The US believes the Kang Nam 1 has turned around
A North Korean ship being tracked by the United States Navy on suspicion of transporting weapons to Burma has turned around, US officials have said.
They said they did not know where the ship was now heading, but South Korean media said it was going home.
The UN passed a tough sanctions resolution, Number 1874, allowing for inspections of air, ship and land shipments in and out of North Korea.
The resolution followed North Korea's nuclear and missile tests in May.
The Kang Nam 1 ship set sail from North Korea on 17 June and appeared to be bound for Burma, as US ships followed it down the coast of China.
It is the first vessel monitored under sanctions that ban the regime from selling arms and nuclear-related material.
It has been described as a known weapons trader. Burma denied any connection with it.
After sailing southwards past China, the Kong Nam apparently turned around and headed back up north.
One official said it was just south of Hong Kong on Tuesday. Others noted it had started travelling very slowly, perhaps to conserve fuel.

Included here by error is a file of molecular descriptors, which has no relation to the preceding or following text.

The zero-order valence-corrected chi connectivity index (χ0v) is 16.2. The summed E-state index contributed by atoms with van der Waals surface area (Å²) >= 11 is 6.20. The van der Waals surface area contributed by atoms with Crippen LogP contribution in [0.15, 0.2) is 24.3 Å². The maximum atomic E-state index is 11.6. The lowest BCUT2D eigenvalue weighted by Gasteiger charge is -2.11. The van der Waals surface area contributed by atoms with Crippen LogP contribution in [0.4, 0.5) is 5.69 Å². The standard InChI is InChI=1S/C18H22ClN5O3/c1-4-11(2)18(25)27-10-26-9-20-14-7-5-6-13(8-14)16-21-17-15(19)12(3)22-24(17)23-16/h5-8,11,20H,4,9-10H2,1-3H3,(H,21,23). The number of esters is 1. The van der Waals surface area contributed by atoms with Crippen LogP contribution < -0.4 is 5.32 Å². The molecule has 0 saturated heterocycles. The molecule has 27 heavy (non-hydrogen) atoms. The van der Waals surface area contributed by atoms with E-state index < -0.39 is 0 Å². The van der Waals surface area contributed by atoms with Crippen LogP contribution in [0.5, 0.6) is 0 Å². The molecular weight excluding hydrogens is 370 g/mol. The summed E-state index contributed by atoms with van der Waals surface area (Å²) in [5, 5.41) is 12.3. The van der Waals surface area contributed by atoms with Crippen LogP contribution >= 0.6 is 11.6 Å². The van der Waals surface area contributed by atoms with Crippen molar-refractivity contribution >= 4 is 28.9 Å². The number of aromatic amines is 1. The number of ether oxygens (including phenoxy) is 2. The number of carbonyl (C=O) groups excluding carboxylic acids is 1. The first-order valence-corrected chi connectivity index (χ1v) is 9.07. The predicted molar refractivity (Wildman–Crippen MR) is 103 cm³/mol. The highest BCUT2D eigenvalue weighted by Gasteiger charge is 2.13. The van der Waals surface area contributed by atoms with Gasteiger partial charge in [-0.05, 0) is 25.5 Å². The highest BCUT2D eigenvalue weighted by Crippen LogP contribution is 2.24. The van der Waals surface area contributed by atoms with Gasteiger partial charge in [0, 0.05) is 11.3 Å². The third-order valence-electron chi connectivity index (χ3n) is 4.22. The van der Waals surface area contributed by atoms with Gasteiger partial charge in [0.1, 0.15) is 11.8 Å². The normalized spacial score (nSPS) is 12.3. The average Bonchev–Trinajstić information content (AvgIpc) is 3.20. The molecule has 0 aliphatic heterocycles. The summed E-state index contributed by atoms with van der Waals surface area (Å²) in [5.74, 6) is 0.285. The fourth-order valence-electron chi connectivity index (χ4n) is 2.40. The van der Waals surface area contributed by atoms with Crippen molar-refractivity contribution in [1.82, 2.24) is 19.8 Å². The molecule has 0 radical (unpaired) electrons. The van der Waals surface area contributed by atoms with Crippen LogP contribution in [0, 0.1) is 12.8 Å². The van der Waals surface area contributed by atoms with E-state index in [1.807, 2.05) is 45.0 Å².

"We've no idea where it's going," the official said. "The US didn't do anything to make it turn around."
The UN resolution allows the international community to ask for permission to board and search any suspect ship. Authorities can ask for an inspection wherever the ship pulls into port.
"If the ship is on its way back, it would mean that Resolution 1874 is taking effect and causing the North to retreat," defence analyst Kim Tae-woo told the Korea Herald newspaper.
The US Ambassador to the UN, Susan Rice, has confirmed that the US was "pursuing and following the progress of that ship very closely."